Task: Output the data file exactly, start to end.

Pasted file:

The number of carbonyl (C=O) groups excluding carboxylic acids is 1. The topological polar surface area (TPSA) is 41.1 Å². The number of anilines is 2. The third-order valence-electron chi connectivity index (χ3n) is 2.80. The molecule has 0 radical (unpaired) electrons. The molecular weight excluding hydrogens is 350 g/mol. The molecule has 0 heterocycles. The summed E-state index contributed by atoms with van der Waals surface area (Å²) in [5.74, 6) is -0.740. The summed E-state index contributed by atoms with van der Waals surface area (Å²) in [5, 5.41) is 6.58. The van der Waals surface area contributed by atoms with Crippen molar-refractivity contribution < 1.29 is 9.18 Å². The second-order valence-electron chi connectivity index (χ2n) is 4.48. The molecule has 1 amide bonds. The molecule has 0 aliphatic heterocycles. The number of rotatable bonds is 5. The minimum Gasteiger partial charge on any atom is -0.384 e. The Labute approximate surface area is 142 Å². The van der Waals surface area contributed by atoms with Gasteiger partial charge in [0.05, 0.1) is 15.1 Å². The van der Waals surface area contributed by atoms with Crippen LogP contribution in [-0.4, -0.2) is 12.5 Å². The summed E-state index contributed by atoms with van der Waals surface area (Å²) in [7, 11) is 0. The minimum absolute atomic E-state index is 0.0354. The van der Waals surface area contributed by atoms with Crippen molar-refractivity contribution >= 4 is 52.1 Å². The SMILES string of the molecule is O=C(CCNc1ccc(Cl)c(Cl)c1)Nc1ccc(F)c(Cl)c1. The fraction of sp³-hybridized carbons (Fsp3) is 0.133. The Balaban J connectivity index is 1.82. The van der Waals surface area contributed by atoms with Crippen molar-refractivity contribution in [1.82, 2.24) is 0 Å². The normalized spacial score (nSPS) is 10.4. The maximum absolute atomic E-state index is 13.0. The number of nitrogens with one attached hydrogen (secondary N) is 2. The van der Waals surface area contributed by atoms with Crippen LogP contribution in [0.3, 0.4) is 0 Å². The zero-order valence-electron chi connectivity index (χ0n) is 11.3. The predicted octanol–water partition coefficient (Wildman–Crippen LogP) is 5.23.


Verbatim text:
The number of carbonyl (C=O) groups excluding carboxylic acids is 1. The topological polar surface area (TPSA) is 41.1 Å². The number of anilines is 2. The third-order valence-electron chi connectivity index (χ3n) is 2.80. The molecule has 0 radical (unpaired) electrons. The molecular weight excluding hydrogens is 350 g/mol. The molecule has 0 heterocycles. The summed E-state index contributed by atoms with van der Waals surface area (Å²) in [5.74, 6) is -0.740. The summed E-state index contributed by atoms with van der Waals surface area (Å²) in [5, 5.41) is 6.58. The van der Waals surface area contributed by atoms with Crippen molar-refractivity contribution < 1.29 is 9.18 Å². The second-order valence-electron chi connectivity index (χ2n) is 4.48. The molecule has 1 amide bonds. The molecule has 0 aliphatic heterocycles. The number of rotatable bonds is 5. The minimum Gasteiger partial charge on any atom is -0.384 e. The Labute approximate surface area is 142 Å². The van der Waals surface area contributed by atoms with Gasteiger partial charge in [0.05, 0.1) is 15.1 Å². The van der Waals surface area contributed by atoms with Crippen LogP contribution in [-0.4, -0.2) is 12.5 Å². The summed E-state index contributed by atoms with van der Waals surface area (Å²) in [7, 11) is 0. The minimum absolute atomic E-state index is 0.0354. The van der Waals surface area contributed by atoms with Crippen molar-refractivity contribution >= 4 is 52.1 Å². The SMILES string of the molecule is O=C(CCNc1ccc(Cl)c(Cl)c1)Nc1ccc(F)c(Cl)c1. The fraction of sp³-hybridized carbons (Fsp3) is 0.133. The Balaban J connectivity index is 1.82. The van der Waals surface area contributed by atoms with Crippen molar-refractivity contribution in [1.82, 2.24) is 0 Å². The normalized spacial score (nSPS) is 10.4. The maximum absolute atomic E-state index is 13.0. The number of nitrogens with one attached hydrogen (secondary N) is 2. The van der Waals surface area contributed by atoms with Crippen LogP contribution in [0.3, 0.4) is 0 Å². The zero-order valence-electron chi connectivity index (χ0n) is 11.3. The predicted octanol–water partition coefficient (Wildman–Crippen LogP) is 5.23.